Capitolwire: Huge field of candidates whittled down in PA congressional primary contests
Several female candidates, all Democrats, have good chances to win seats in Congress.
By Chris Comisac
HARRISBURG (May 16) – When you’ve got 84 candidates and 21 contested primaries for 18 congressional seats, there are going to be lots of prospective candidates looking for other things to do with their time come today, a day after the primary election.
Seven of Pennsylvania’s 18 seats are open, and that generated plenty of interest from candidates of both major political parties, although more so by Democrats.
On the Democratic side of the ledger, there were eight primary contests with at least three candidates.
The most candidates (10) were found in the 5th Congressional District, which saw Mary Gay Scanlon win her party’s nomination with about 28.4 percent of the total vote, according to unofficial election results.
The 5th is one of those open seat districts (with much of it having been previously represented by GOP U.S. Rep. Pat Meehan, who recently resigned following sexual misconduct allegations) and Scanlon will face off in November against Pearl Kim – the only Republican candidate in the 5th on Tuesday – for a seat many expect the Democrats to easily win.
The largest crowd of GOP candidates was in the very Republican 13th District (which, for the most part, is the old 9th District from which GOP Rep. Bill Shuster is retiring), and it appears physician John Joyce – with just shy of 22 percent of the vote – outlasted seven other candidates that featured a sitting state senator (Sen. John Eichelberger, R-Blair) and a sitting state representative (Rep. Stephen Bloom, R-Cumberland). Joyce will face Democrat Brent Ottaway in November.
Unlike her GOP colleagues, state Rep. Madeline Dean, D-Montgomery, was successful with her congressional bid, easily dispatching – with 72.6 percent of the vote – former Congressman Joe Hoeffel and gun control activist Shira Goodman in the Democratic primary for the 4th Congressional District. Dean will face Republican Daniel David in the general election for the open seat, which, like the 5th, Democrats are expected to win.
State Rep. Greg Vitali, D-Delaware – the only other sitting Democratic state legislator to have a go at Congress – was a non-factor in the aforementioned 5th District Democratic primary won by Scanlon.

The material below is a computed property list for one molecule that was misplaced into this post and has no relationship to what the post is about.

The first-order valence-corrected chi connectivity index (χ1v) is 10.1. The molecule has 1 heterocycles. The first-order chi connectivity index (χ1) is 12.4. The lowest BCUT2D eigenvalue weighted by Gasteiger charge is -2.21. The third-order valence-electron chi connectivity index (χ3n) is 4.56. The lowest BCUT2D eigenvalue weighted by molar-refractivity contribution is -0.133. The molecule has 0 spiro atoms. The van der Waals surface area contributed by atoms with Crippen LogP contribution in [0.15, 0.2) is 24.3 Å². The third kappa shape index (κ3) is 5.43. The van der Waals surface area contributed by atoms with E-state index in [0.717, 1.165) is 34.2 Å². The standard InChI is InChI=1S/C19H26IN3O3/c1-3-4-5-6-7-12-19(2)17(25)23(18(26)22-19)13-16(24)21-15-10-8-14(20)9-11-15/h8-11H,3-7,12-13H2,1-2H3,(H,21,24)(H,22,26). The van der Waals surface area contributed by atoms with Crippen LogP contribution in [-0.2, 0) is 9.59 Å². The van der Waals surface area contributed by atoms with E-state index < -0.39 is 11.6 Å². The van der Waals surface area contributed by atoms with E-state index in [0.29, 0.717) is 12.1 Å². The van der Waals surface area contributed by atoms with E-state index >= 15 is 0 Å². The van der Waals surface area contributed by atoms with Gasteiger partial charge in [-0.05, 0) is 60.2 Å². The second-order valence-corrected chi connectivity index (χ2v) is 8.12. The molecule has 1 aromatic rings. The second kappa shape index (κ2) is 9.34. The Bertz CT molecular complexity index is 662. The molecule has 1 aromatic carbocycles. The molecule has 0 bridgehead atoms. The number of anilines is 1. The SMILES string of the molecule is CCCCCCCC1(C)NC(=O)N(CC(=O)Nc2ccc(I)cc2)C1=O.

A few more Republican state lawmakers went at it in the GOP primary for the fairly Republican 14th District, which contains a significant chunk of the old 18th District, which state Rep. Rick Saccone, R-Allegheny, lost to Democrat Conor Lamb in a recent special election to fill the short-term vacancy left by the resignation of GOP U.S. Rep. Tim Murphy.
Saccone lost the district again, this time to primary opponent state Sen. Guy Reschenthaler, R-Allegheny, who received nearly 55.3 percent of the vote. Reschenthaler will face Democrat Bibiana Boerio, who got roughly 44.3 percent of the vote in a four-way primary.
Two other open seats featured somewhat unpredictable contests – well, at least three of the four primaries in the two districts had the potential for some volatility, what with a total of 14 candidates between the two parties .
In the Lehigh Valley 7th District, which contains portions of the old 15th District from which GOP U.S. Rep. Charlie Dent just resigned, Republicans have a nail-biter between Dean Browning and Marty Nothstein, with Nothstein appearing to have won with 50.5 percent of the vote (16,000 votes) to Browning’s 49.5 percent (15,696 votes).
If those figures hold, Nothstein would face in the general election Democrat Susan Ellis Wild, who emerged from a six-way contest with 33.3 percent of the vote (15,001 votes), with the next closest candidate being John Morganelli (13,565 votes, or 30.1 percent)
And the open 9th District, which has a decent chunk of the old 1tth District from which GOP U.S. Rep. Lou Barletta is retiring (and maybe for a new job in the U.S. Senate), produced an easy primary win for former state Revenue Secretary Dan Meuser, who got nearly 53 percent of the vote. It was only slightly closer on the Democratic side, with former state Agriculture Secretary Dennis Wolff pulling 40.7 percent of the overall Democratic primary vote. So, the 9th District general election will feature a matchup between two former state cabinet members (but for different governors).
Here are the rest of the apparent general election matchups:
1st District: GOP U.S. Rep. Brian Fitzpatrick v. Democrat Henry Scott Wallace
2nd District: Democratic U.S. Rep. Brendan Boyle v. Republican David Torres
3rd District: Democratic U.S. Rep. Dwight Evans v. Republican Bryan Leib
6th District: Republican Greg McCauley v. Democrat Chrissy Houlahan
8th District: Democratic U.S. Rep. Matt Cartwright v. Republican John Chrin
10th District: GOP U.S. Rep. Scott Perry v. Democrat George Scott
11th District: GOP U.S. Rep. Lloyd Smucker v. Democrat Jessica King
12th District: GOP U.S. Rep. Tom Marino v. Democrat Marc Friedenberg
15th District: GOP U.S. Rep. Glenn Thompson v. Democrat Susan Boser
16th District: GOP U.S. Rep. George Kelly v. Democrat Ron DiNicola
17th District: GOP U.S. Rep. Keith Rothfus v. Democratic U.S. Rep. Conor Lamb
18th District: Democratic U.S. Rep. Mike Doyle, unopposed
Also noteworthy is that seven of the candidates in the 18 districts are women (all but one are Democrats), with at least one woman guaranteed to be elected to Congress (since the 5th District features a matchup of two women) and three others in districts that favor the Democratic candidate.
Further questions may be directed to Jack Phillips, RCPA Director of Government Affairs.